Maurice Allington has reached middle age and is haunted by death. As he says, “I honestly can’t see why everybody who isn’t a child, everybody who’s theoretically old enough to have understood what death means, doesn’t spend all his time thinking about it. It’s a pretty arresting thought.” He also happens to own and run a country inn that is haunted. The Green Man opens as Maurice’s father drops dead (had he seen something in the room?) and continues as friends and family convene for the funeral.
Maurice’s problems are many and increasing: How to deal with his own declining health? How to reach out to a teenage daughter who watches TV all the time? How to get his best friend’s wife in the sack? How to find another drink? (And another.) And then there is always death.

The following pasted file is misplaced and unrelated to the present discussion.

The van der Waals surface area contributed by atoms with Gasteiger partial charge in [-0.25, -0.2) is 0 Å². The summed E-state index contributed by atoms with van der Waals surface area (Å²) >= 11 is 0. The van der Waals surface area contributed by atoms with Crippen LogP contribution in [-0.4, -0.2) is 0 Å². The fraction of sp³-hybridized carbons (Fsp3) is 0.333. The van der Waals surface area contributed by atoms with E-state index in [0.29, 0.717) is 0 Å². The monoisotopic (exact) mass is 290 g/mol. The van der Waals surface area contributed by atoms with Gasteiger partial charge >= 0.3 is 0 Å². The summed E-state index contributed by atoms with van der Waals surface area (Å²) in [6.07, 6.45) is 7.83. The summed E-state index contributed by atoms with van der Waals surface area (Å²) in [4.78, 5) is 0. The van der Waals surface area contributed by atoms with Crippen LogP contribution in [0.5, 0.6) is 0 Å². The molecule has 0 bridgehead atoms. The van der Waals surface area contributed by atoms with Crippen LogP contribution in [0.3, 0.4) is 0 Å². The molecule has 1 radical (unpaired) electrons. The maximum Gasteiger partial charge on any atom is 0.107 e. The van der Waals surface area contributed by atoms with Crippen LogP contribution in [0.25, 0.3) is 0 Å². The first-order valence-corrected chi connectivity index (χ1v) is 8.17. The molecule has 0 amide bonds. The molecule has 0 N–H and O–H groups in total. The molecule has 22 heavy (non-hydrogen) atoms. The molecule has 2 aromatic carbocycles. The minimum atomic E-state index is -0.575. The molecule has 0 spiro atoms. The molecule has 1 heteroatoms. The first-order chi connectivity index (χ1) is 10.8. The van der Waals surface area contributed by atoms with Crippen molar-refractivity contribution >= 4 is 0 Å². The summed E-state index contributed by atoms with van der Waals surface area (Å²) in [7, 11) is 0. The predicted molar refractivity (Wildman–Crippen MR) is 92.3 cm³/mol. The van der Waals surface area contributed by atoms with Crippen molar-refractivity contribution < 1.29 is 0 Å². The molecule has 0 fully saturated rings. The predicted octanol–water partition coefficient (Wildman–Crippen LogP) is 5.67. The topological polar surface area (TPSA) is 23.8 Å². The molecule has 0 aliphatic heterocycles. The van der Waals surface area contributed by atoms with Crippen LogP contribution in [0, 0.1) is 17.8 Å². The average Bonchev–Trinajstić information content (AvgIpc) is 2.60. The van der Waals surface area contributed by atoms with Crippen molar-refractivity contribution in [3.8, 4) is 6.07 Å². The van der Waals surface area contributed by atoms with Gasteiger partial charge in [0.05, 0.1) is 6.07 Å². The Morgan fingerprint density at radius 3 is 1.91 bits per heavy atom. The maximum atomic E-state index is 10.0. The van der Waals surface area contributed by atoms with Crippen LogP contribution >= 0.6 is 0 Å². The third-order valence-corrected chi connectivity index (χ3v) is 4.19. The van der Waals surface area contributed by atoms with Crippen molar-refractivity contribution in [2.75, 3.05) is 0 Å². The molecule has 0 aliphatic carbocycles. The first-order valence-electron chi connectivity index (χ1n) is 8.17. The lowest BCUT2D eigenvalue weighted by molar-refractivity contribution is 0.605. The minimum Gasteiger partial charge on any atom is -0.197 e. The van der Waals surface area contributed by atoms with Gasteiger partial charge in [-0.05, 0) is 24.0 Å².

The Green Man is a ghost story that hits a live nerve, a very black comedy with an uncannily happy ending: in other words, Kingsley Amis at his best.
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What if P.G. Wodehouse wrote Rosemary's Baby, or Evelyn Waugh directed Carrie? Imagine John Cleese starring in The Sixth Sense. This novel is multi-faceted; part comedy, horror story, bedroom drama, and satire. It is also quintessentially British, with it's country inn, daytrip to a dusty library collection at Oxford, and a wry, detached, melancholic narrator. Best of all, Amis is a master stylist, even if his characters are predictable or lacking dimension, he never writes a dull sentence. In fact, he is one of a handful of 20th century authors (Philip Roth is another) who can inject reflective and philosophic prose into the most mundane of settings.